A U.K. politician says the U.S. should lift its ban on haggis for the sake of its health. Would eating diced up sheep organs really make a difference? A look at the ingredients, nutrition and future of haggis.
Short answer: No.
As for the long answer…
Haggis, the national dish of Scotland, has been banned in the U.S. since 1971. Every few years there’s a push to legalize haggis. Every few years, the answer is no. (Perhaps a clever hashtag like #LegalizeHaggis is the answer? Hashtags make things happen. I’m going to get right on that now.)
Usually the #LegalizeHaggis movement focuses on things like, “It’s not fair to deny Scottish-Americans their God-given right to haggis,” and, “It’s not that unsafe to eat sheep organs,” and “Maybe if you legalize haggis you’ll get Mike Myers to do a fourth major movie character with a Scottish accent.”
During the most recent #LegalizeHaggis push, a U.K. politician took a different approach. He claimed that the U.S. needs haggis to cure the obesity problem. Ian McColl, a surgeon and a member of the House of Lords, said, “Haggis satisfie[s] hunger very much more than the junk food which Americans consume.” More haggis, less junk food.
Is he correct? To figure that out, we have to understand what haggis is.
Haggis is a pudding — but it’s a pudding in a way that a Rocky Mountain oyster is an oyster or that sweetbreads are bread. The ingredients are as follows:
You mince all the stuff up, mix it together and serve it in a sheep’s stomach. You know, just in case you felt like you hadn’t hit your threshold of sheep organs yet.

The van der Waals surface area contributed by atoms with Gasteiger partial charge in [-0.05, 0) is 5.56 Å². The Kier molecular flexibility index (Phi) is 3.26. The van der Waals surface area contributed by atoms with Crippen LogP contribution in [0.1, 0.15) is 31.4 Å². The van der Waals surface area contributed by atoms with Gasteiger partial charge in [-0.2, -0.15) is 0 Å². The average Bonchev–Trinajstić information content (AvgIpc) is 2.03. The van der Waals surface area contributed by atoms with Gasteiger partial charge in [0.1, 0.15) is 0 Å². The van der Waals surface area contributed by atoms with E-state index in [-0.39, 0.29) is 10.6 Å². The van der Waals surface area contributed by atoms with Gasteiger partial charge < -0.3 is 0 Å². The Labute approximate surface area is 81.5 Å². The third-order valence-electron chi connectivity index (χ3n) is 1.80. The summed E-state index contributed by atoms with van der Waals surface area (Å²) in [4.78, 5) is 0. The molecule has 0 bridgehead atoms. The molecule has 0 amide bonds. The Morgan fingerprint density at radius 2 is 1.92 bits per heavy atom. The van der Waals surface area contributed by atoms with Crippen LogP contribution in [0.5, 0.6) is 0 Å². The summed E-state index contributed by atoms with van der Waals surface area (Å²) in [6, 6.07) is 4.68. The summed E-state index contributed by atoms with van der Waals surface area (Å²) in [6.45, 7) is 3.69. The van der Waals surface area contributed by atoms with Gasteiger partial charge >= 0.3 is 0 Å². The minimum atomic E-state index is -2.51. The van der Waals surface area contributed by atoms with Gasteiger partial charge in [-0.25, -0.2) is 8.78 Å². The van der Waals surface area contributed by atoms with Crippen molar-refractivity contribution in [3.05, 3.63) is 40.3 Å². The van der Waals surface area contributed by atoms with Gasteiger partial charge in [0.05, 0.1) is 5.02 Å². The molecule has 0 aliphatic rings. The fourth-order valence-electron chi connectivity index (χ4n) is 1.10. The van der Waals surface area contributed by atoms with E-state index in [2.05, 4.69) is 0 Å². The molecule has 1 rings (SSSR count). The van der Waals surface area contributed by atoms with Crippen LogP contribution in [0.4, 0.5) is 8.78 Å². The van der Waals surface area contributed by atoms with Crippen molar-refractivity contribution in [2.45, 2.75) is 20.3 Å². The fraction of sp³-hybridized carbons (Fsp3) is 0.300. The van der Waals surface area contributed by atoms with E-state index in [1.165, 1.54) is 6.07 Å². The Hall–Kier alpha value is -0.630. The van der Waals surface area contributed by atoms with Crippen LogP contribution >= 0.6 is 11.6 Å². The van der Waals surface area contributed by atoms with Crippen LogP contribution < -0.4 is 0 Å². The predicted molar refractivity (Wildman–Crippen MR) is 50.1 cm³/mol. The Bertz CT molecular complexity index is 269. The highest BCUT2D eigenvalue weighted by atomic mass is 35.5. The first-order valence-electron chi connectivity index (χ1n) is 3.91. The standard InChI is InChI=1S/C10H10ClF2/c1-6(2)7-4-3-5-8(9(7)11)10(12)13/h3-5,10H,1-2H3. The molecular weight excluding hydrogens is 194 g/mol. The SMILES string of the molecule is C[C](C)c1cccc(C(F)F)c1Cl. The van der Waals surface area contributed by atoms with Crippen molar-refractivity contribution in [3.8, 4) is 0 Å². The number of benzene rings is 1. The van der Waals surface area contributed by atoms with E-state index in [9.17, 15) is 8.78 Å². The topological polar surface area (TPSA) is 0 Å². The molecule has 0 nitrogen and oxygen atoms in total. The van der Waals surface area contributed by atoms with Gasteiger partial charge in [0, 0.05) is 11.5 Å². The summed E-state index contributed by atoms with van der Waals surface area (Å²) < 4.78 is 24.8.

The reason it’s banned in the U.S. is the sheep lung; the FDA classifies sheep lung as unsafe to eat. And while you could make haggis without the lung, that’s like holding an ‘NSYNC reunion without Chris Kirkpatrick — not the main ingredient, but necessary for authenticity.
Whether you think haggis sounds gross or not isn’t really at issue here. Ethnic foods are acquired tastes — as I’ve heard from my many non-Jewish friends who’ve tried gefilte fish and don’t understand how I have the palate to eat the stuff by the pallet. The issue is whether it’s a good diet food.
And that’s where Lord Haggiseater’s argument starts crumbling like minced sheep heart.
Seven ounces of haggis has roughly 620 calories. That’s 44 grams of fat, 40 grams of carbs and 22 grams of protein. That would be considered a high-fat food — two-thirds of its calories come from fat — and not a particularly spectacular source of protein. Haggis would certainly fill you up but it’s hard to think of it as a good weight loss food.
Let’s compare it to a McDonald’s Big Mac. The Big Mac is also about seven ounces. It has 530 calories, 27 grams of fat, 47 grams of carbs and 24 grams of protein. In other words, haggis is basically a Big Mac but with more fat.
Also, while I believe BMI is a horrific and dangerously inaccurate metric (more on that one day), for the sake of completeness, we should take a look. The U.S. government says 69 percent of Americans are overweight or obese; the Scottish government says 63 percent of Scots are overweight or obese. That’s quite the glass house to throw stones from.
So no, I don’t think haggis is the miracle health remedy we’ve all been waiting for — but I would like to see #LegalizeHaggis happen. I’d like to try it. The ban on haggis seems (at best) antiquated and (at worst) bumpkin-y and mildly xenophobic. Clearly sheep lungs can’t be as lethal as the FDA says, since, as far as I can tell, Scottish people aren’t dropping dead from self-inflicted haggis consumption at an alarming rate. After all, if Americans want to eat sheep lungs, shouldn’t we be allowed to eat sheep lungs? How can we know we hate them until we try them, right?